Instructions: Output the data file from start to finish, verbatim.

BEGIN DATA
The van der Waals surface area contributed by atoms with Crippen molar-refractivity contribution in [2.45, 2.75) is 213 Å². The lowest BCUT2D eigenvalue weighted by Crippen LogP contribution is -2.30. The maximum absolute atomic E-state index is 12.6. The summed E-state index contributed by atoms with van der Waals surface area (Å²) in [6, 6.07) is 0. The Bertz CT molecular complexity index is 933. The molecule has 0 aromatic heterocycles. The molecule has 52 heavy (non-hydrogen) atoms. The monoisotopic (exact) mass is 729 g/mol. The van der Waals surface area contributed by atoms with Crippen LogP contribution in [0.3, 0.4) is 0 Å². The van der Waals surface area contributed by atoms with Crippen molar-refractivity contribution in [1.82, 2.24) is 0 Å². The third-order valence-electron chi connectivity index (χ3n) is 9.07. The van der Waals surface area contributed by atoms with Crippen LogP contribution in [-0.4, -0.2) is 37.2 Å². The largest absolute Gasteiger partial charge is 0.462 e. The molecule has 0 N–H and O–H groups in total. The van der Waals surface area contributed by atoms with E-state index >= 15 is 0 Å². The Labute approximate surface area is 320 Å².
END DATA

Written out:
The van der Waals surface area contributed by atoms with Crippen molar-refractivity contribution in [2.45, 2.75) is 213 Å². The lowest BCUT2D eigenvalue weighted by Crippen LogP contribution is -2.30. The maximum absolute atomic E-state index is 12.6. The summed E-state index contributed by atoms with van der Waals surface area (Å²) in [6, 6.07) is 0. The Bertz CT molecular complexity index is 933. The molecule has 0 aromatic heterocycles. The molecule has 52 heavy (non-hydrogen) atoms. The monoisotopic (exact) mass is 729 g/mol. The van der Waals surface area contributed by atoms with Crippen LogP contribution in [0.3, 0.4) is 0 Å². The van der Waals surface area contributed by atoms with Crippen molar-refractivity contribution in [1.82, 2.24) is 0 Å². The third-order valence-electron chi connectivity index (χ3n) is 9.07. The van der Waals surface area contributed by atoms with Crippen LogP contribution in [-0.4, -0.2) is 37.2 Å². The largest absolute Gasteiger partial charge is 0.462 e. The molecule has 0 N–H and O–H groups in total. The van der Waals surface area contributed by atoms with E-state index >= 15 is 0 Å². The Labute approximate surface area is 320 Å².